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Climate Change Is Happening. We’ve Got to Pay More to Adapt.

Climate Change Is Happening. We’ve Got to Pay More to Adapt.

World leaders and financiers are signing up to net-zero pledges. But there’s still an urgent need to help the most vulnerable cope with global warming.

Global warming is here and the world is not ready.

The need to adapt to a transforming climate used to be seen as a distraction from the more urgent goal of preventing change. Today, it’s clear adaptation can no longer wait. Floods, droughts, severe hurricanes and a heat dome in the Pacific Northwest this year alone have been a reminder that reality is already expensive and unpredictable, and getting more so. Both mitigation and preparation require attention to avoid increased hunger, insecurity and mass migration.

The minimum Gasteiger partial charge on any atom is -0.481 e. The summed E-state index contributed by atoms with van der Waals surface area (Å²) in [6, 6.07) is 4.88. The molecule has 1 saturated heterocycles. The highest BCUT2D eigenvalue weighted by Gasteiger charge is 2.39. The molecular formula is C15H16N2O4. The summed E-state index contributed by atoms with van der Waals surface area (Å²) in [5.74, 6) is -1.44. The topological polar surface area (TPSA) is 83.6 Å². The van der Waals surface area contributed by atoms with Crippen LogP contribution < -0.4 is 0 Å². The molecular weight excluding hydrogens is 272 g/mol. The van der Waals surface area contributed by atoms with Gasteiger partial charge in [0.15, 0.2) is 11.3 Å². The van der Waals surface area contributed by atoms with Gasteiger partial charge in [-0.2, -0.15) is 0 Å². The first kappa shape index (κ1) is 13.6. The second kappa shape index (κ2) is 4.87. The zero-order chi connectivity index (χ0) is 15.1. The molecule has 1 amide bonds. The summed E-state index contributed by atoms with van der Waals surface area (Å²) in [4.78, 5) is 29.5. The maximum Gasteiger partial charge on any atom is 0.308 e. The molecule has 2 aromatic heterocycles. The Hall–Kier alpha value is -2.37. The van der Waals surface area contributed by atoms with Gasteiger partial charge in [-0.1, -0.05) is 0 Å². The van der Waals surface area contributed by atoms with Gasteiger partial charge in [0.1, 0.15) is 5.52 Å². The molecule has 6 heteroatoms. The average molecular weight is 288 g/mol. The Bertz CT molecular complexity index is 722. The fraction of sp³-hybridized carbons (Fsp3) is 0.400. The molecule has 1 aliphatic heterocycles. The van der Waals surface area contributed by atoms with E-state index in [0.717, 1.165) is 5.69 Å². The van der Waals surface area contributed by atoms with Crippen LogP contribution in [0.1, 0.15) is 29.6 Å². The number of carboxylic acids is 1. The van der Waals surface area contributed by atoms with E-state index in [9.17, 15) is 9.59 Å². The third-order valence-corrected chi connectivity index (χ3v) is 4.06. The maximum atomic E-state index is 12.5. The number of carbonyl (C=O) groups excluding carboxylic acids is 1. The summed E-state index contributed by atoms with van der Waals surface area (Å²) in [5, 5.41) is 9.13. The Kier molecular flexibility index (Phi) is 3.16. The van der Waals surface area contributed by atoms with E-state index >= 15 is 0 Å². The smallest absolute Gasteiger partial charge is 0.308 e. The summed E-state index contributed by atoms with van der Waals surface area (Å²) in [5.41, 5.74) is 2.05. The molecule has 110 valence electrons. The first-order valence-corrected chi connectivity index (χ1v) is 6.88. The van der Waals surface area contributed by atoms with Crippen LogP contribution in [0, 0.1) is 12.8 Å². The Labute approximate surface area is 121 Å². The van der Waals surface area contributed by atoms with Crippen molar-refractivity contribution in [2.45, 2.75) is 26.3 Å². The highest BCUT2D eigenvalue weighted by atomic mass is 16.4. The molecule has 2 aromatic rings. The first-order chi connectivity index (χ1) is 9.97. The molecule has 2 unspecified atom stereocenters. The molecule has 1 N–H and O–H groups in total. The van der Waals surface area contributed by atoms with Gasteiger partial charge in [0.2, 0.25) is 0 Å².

A United Nations report released last week during the Glasgow climate talks said adaptation costs in developing countries were now five to 10 times greater than the current amount of public finance being invested. The gap is widening as costs rise, and could hit as much as $500 billion a year by 2050 for those same emerging economies, facing the greatest burden relative to their resources. It’s climate justice at its most basic.

So why are we not investing more to help the whole world to cope?

Accord to the Heinrich Böll Foundation, out of $3.4 billion in spending approved last year by major multilateral climate funds and spent across 151 countries, $1.6 billion went to mitigation projects and just under $900 million spent on projects that tackled both mitigation and adaptation. Less than $600 million was approved for adaptation projects alone. Or consider the funds promised by the rich world to developing nations: Not only is the figure falling short of the $100 billion-a-year target, but only a quarter went specifically towards adaptation. Too much of that, meanwhile, is still provided as loans, which indebted countries can ill-afford. Preparation makes up an even smaller percentage of overall global climate finance.
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